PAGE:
The mix of materials, compounding and tread design is the key to high-quality retreaded industrial tires, which outlast new tires by a wide margin when made correctly, The company offers two distinct tread designs for skid-steer tires—"Hogtrack," the biggest tread, for off-road use and "Huskie" for on-road applications—as well as separate tread designs for forklift tires.
"We have a special agreement with an Asian company to process our tread rubber in Malaysia," he said. "We offer the right treads with the right compounds at the right price.
"So many industrial (re)treads don't get the wear or durability they should because of compounding," he added. "Some guys use truck designs and put them on those (industrial) tires, and they just don't wear. That's where you get the bad reputation industrial tire retreading has in some quarters."
It's difficult to state a daily capacity for industrial tire retreading, because capacity varies widely depending on what type of tire is being retreaded that day, Mr. Brahler said.
Tommy Hassler, president of Delval Industrial Tires Inc. in Pennsville, N.J., said his company does a wide range of tires, from forklifts to earthmovers. "We might do 10 tires one day and 40 the next, and still use up the same chamber space. I guess you could say we average 25 per day," he said.
Delval has been retreading industrial tires for 18 years, Mr. Hassler said. The company started out as a Bandag Inc. dealership, but now uses ITR and "other sources" for its materials and retreading technology, he said. The company sells most of its tires to industrial tire dealersships in a territory ranging from central Connecticut to Washington, D.C., to Harrisburg, Pa.
The profit margins between industrial tire and truck tire retreading are about the same, Mr. Hassler said.
"Prices are higher for industrial tires, but there are also higher costs," he said. "You automatically increase your costs per unit with industrial tires as opposed to normal tires. For one thing, with big skid-steer tires, you have to handle them with an overhead crane, one at a time."
The fortunes of the industrial tire and truck tire markets are directly related, Mr. Hassler said. "When the truck (tire) market is in a slowdown, so is the industrial (tire) market," he said. "But when my (truck tire) dealers are reporting a boom, in a couple of days I start getting orders, too. They're directly related."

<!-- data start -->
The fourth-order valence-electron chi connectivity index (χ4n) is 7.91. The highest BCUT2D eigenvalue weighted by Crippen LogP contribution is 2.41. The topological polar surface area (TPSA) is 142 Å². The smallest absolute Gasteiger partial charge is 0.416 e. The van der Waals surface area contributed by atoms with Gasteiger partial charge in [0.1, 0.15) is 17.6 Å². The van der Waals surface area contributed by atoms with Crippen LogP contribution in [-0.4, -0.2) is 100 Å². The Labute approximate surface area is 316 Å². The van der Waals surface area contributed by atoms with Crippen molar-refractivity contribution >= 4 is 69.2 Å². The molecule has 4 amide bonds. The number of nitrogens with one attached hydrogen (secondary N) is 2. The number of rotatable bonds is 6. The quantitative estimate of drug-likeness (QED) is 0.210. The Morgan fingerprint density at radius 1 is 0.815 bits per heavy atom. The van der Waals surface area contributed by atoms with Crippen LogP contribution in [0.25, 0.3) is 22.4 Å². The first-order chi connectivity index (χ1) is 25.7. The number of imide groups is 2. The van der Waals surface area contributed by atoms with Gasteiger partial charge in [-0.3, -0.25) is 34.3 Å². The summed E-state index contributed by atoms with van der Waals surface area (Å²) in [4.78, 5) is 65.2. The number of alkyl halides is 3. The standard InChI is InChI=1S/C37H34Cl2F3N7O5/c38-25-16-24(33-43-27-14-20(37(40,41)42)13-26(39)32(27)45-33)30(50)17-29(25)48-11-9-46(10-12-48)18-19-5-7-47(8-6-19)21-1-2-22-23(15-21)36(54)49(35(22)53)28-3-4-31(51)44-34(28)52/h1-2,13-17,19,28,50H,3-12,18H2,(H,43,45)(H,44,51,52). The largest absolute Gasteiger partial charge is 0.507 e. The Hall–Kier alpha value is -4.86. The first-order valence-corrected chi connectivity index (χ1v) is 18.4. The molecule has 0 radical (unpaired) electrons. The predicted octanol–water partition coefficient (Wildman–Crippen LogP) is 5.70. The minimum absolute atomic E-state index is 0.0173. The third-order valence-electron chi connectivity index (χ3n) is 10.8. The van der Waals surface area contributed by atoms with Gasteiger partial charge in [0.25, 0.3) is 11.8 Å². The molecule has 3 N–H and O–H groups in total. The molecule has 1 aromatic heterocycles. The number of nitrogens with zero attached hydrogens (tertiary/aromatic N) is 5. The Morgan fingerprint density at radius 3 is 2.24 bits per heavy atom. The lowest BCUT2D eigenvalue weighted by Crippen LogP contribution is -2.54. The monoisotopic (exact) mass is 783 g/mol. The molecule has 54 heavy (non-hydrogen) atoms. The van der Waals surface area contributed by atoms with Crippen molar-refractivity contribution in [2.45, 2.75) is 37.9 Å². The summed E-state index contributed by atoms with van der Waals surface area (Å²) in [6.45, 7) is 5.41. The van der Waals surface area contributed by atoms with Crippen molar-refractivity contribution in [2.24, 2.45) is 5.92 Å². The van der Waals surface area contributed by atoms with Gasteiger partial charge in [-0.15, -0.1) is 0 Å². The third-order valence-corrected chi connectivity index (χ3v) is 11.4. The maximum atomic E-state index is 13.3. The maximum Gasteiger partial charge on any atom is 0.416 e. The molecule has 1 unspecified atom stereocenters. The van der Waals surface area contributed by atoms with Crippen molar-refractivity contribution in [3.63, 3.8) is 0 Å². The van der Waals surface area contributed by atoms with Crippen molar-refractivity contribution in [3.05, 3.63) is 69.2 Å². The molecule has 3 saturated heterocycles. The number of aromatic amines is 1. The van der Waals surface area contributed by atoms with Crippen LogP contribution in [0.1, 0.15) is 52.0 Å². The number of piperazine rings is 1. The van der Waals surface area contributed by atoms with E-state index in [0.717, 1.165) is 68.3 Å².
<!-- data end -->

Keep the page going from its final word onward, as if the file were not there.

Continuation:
Retreading materials and equipment supplier Bandag Inc. does some business with retreaders of industrial tires. However, that segment represents only "a small piece of our market," said a company spokesman, declining to comment further.
Bandag NV in the Netherlands, however, put out a press release this year announcing the introduction in Europe of the BandaCat tread, "a very rugged traction tread designed specifically for skid-steer tires." BandaCat had been available in the U.S. for the previous year, the release stated.
"A lot of construction people use our tires on their trucks, and asked us to produce dedicated treads for skid-steer tires," the spokesman said. "We've been getting fantastic results with BandaCat; some end-users got four times the wear with BandaCat as with new tires."
A few small, niche companies manufacture tread rubber for the industrial retreading market, but don't retread tires themselves. One is Oregon Rubber Co., a privately held company that employs about 50 workers at its tread rubber plants in Eugene and Corvallis, Ore.
Tread rubber for industrial tires represents about 15 percent of Oregon Rubber's business, said Carl Sanders, company president. "We've been providing rubber for this market at some level for 25 years," he said.
The company supplies tread rubber for solid forklift, pneumatic and some foam-filled industrial tires, Mr. Sanders said. "It's a different formula than for our other tread rubber. Without going into detail, it's a harder tread rubber."